“I have been leading numerous AB Test campaigns for global and local companies, for simple as well as very complex websites, across various industries and countries and eventually it always comes down to the same success factor : get your test planning right or you’ll get confusing stats that will eventually lead you to the wrong decision !
Sure,…. but how to get the AB Test roadmap right ?”
It is probably as simple as complying with the following 3 key rules… :
Limiting the number of simultaneous tests on the user’s path will significantly reduce side effects and therefore the risk of misinterpreting your analytics.
What is a side effect in the AB testing world?
Simply the change of a KPI on a tested page, driven not by the test on the page, but by a test run simultaneously on another part of the user’s path.
Just imagine you set up a test on your website’s homepage to reduce the bounce rate, and simultaneously, a second test on the basket page in order to increase the conversion rate.
As the homepage bounce rate decreases, the conversion rate increases, even if the basket page test has zero impact. This is a “side effect” and it is very likely that some will wrongly conclude that the conversion rate improvement is driven by the basket page test….
If your website offers distinct users’ paths, you can do more than 3 tests at a time. For example, on a website offering a B2C and a B2B user’s path, you can probably set up 3 tests on each path, as there is limited risk that B2C and B2B users interfer and cross each other.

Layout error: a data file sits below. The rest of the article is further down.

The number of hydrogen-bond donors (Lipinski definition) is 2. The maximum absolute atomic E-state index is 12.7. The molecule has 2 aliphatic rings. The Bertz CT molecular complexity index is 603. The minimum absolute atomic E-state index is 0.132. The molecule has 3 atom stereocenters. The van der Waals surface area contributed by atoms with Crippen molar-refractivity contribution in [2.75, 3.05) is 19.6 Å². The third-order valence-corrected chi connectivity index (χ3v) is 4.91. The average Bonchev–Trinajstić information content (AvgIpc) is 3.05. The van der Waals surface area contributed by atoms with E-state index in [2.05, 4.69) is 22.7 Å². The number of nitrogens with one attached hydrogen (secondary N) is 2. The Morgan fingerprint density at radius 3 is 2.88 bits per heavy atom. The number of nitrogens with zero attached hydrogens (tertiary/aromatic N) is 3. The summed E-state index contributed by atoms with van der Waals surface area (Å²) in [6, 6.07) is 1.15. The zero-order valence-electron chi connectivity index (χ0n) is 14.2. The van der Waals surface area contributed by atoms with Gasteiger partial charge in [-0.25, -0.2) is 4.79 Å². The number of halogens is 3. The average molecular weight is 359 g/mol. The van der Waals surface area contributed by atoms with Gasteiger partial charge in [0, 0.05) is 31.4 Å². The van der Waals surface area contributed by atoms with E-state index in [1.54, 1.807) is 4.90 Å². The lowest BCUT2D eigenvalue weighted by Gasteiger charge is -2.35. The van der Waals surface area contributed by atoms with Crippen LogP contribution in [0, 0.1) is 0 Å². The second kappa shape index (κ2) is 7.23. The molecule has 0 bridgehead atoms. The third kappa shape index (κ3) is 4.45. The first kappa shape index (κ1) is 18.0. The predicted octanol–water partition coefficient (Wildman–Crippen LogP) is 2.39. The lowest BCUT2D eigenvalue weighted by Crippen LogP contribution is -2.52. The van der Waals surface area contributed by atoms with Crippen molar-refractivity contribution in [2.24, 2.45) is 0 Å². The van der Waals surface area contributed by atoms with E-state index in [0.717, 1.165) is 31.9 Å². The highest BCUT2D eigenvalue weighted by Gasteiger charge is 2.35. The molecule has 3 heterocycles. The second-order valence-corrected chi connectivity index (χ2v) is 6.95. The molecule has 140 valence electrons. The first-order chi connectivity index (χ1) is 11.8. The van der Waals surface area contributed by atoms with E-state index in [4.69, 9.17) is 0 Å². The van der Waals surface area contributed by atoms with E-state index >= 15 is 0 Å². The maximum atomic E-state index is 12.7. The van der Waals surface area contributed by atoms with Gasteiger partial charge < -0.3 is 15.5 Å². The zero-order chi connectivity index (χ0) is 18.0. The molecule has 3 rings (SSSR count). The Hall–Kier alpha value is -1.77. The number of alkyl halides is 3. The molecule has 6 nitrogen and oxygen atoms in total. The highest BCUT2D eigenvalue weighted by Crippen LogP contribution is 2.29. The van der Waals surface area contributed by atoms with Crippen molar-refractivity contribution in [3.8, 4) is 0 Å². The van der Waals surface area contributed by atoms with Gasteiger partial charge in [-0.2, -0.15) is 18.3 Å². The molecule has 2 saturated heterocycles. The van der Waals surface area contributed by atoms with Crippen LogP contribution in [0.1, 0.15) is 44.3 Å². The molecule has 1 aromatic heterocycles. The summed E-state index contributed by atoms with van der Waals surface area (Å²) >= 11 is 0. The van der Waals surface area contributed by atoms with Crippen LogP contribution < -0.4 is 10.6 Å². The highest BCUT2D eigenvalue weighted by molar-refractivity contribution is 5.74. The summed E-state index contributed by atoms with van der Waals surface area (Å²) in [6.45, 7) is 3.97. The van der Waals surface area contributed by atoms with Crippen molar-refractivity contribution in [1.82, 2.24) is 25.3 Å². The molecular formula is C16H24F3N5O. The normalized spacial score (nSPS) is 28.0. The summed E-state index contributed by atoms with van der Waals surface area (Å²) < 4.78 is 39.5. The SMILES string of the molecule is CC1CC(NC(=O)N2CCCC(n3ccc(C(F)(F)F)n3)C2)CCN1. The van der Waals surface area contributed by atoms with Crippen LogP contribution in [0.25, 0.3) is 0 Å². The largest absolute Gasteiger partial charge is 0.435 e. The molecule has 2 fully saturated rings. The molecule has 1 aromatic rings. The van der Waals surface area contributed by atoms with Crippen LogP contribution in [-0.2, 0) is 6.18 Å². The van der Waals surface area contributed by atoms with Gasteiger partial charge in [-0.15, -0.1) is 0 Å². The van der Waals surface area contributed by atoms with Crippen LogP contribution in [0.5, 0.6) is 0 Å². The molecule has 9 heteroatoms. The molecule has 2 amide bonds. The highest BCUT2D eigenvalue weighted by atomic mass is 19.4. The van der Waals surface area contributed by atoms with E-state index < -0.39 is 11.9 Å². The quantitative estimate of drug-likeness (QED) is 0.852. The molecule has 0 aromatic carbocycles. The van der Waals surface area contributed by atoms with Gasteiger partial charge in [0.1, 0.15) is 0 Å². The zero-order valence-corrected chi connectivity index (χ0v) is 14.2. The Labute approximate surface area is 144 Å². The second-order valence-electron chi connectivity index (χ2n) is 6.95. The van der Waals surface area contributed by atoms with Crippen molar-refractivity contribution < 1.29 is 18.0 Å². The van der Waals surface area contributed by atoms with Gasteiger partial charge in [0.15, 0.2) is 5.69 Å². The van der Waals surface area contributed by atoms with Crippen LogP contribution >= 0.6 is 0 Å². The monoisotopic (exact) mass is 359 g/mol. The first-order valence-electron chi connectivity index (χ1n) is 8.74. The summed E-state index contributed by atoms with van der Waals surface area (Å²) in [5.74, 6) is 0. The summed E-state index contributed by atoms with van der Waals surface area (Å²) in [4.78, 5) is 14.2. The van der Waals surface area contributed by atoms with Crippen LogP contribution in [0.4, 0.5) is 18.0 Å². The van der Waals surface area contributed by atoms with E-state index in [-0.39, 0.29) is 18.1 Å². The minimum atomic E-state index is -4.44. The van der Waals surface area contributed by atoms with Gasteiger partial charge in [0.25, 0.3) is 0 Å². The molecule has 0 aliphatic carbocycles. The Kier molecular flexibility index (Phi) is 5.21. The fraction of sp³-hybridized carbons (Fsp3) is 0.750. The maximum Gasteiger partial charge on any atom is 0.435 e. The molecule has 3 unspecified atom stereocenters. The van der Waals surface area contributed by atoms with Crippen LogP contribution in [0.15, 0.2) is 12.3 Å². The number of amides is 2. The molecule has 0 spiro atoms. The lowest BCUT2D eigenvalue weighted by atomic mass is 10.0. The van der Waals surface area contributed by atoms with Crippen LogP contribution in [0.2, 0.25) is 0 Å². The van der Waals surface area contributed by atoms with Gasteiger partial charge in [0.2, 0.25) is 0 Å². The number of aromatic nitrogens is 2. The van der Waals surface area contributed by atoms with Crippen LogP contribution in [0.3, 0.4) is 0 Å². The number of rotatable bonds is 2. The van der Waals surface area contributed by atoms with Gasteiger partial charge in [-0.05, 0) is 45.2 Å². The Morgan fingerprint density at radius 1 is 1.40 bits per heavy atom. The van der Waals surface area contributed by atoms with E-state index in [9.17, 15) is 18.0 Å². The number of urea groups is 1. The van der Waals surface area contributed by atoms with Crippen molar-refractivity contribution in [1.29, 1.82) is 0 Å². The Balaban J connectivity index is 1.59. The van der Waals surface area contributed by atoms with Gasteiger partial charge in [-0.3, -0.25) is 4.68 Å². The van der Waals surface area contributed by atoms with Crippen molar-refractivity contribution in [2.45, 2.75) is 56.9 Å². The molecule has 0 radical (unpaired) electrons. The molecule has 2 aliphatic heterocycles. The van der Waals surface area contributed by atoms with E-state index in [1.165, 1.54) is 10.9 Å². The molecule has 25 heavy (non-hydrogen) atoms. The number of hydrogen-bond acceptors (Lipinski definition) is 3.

Some AB Test tools offer the option “one visitor, one test”, which prevents the user from running more than 1 test during his session. It limits dramatically side effects, but also reduces the number of tested users on one given test. You can therefore afford this strategy only if you have a lot of traffic.
When you plan to run several tests on a given page, you must activate them one after the other. Otherwise you won’t be able to identify which change is impacting the conversion rate.
If you don’t have a choice, here are some tips & tricks to help you setting up several tests at the same time on a webpage :
(ii) Target a different audience with each test : the first test can target the visitors located in Paris, and the second one, those located in London. Keep in mind this approach may create some bias, as the selection criteria used to create 2 separate audiences may have an impact on the 2 groups’ behavior.
(iii) Opt for a multivariate test rather than an AB Test : multivariate tests allow you to make several changes at a time, and offer as many permutations as possibles. If you test 3 changes, there will be 8 variations (2x2x2).
No matter the bypass technique you choose, it is critical that you have enough traffic so the results you get are meaningful.
Even if your website’s traffic is high, be careful not to stop your tests too early! Your users’ sample may not be broad enough, and you therefore won’t have captured the full story. For example, user’s don’t behave the same way during the week or week ends.
I would advise to run a test for a minimum of one week and if you can afford it, have it running for even 2 or 3 weeks. It will ensure you take the right decision.
“Hope those 3 key rules will prove helpful to your next AB Test campaign planning and please feel free to comment or contact me directly to discuss further the fascinating world of leveraging AB Test and Analytics to run a fully integrated strategy of continuous improvement !”